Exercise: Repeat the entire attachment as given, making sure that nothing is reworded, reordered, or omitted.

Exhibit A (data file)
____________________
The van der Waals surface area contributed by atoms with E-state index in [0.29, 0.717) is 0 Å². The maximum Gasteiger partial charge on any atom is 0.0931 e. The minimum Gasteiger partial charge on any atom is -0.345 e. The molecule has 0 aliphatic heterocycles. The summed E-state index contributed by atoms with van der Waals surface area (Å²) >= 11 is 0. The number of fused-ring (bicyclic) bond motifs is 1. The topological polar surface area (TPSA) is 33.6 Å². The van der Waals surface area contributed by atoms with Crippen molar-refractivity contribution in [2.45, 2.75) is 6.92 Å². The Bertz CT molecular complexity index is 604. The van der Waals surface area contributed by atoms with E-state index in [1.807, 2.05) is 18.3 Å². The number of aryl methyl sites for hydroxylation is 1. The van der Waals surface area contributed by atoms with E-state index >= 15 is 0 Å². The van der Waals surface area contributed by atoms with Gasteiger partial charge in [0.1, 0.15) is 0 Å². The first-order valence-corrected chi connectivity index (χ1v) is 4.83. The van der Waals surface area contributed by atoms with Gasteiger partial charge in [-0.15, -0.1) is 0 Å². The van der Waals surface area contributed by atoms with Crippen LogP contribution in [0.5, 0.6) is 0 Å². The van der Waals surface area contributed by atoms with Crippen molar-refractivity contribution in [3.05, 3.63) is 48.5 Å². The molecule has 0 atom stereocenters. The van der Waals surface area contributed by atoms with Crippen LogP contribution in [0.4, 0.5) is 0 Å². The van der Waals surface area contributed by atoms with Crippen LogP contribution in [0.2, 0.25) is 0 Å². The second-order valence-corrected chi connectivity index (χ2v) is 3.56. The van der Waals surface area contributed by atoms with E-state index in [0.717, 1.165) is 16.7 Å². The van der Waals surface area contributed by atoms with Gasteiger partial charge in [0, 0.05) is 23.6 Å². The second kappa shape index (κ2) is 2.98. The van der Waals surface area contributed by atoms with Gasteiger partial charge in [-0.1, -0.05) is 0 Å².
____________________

The van der Waals surface area contributed by atoms with E-state index in [0.29, 0.717) is 0 Å². The maximum Gasteiger partial charge on any atom is 0.0931 e. The minimum Gasteiger partial charge on any atom is -0.345 e. The molecule has 0 aliphatic heterocycles. The summed E-state index contributed by atoms with van der Waals surface area (Å²) >= 11 is 0. The number of fused-ring (bicyclic) bond motifs is 1. The topological polar surface area (TPSA) is 33.6 Å². The van der Waals surface area contributed by atoms with Crippen molar-refractivity contribution in [2.45, 2.75) is 6.92 Å². The Bertz CT molecular complexity index is 604. The van der Waals surface area contributed by atoms with E-state index in [1.807, 2.05) is 18.3 Å². The number of aryl methyl sites for hydroxylation is 1. The van der Waals surface area contributed by atoms with E-state index >= 15 is 0 Å². The van der Waals surface area contributed by atoms with Gasteiger partial charge in [0.1, 0.15) is 0 Å². The first-order valence-corrected chi connectivity index (χ1v) is 4.83. The van der Waals surface area contributed by atoms with Gasteiger partial charge in [-0.15, -0.1) is 0 Å². The van der Waals surface area contributed by atoms with Crippen LogP contribution in [0.5, 0.6) is 0 Å². The van der Waals surface area contributed by atoms with Crippen molar-refractivity contribution in [3.05, 3.63) is 48.5 Å². The molecule has 0 atom stereocenters. The van der Waals surface area contributed by atoms with Crippen LogP contribution in [0.4, 0.5) is 0 Å². The van der Waals surface area contributed by atoms with Crippen LogP contribution in [0.2, 0.25) is 0 Å². The second-order valence-corrected chi connectivity index (χ2v) is 3.56. The van der Waals surface area contributed by atoms with E-state index in [0.717, 1.165) is 16.7 Å². The van der Waals surface area contributed by atoms with Gasteiger partial charge in [0, 0.05) is 23.6 Å². The second kappa shape index (κ2) is 2.98. The van der Waals surface area contributed by atoms with Gasteiger partial charge in [-0.1, -0.05) is 0 Å².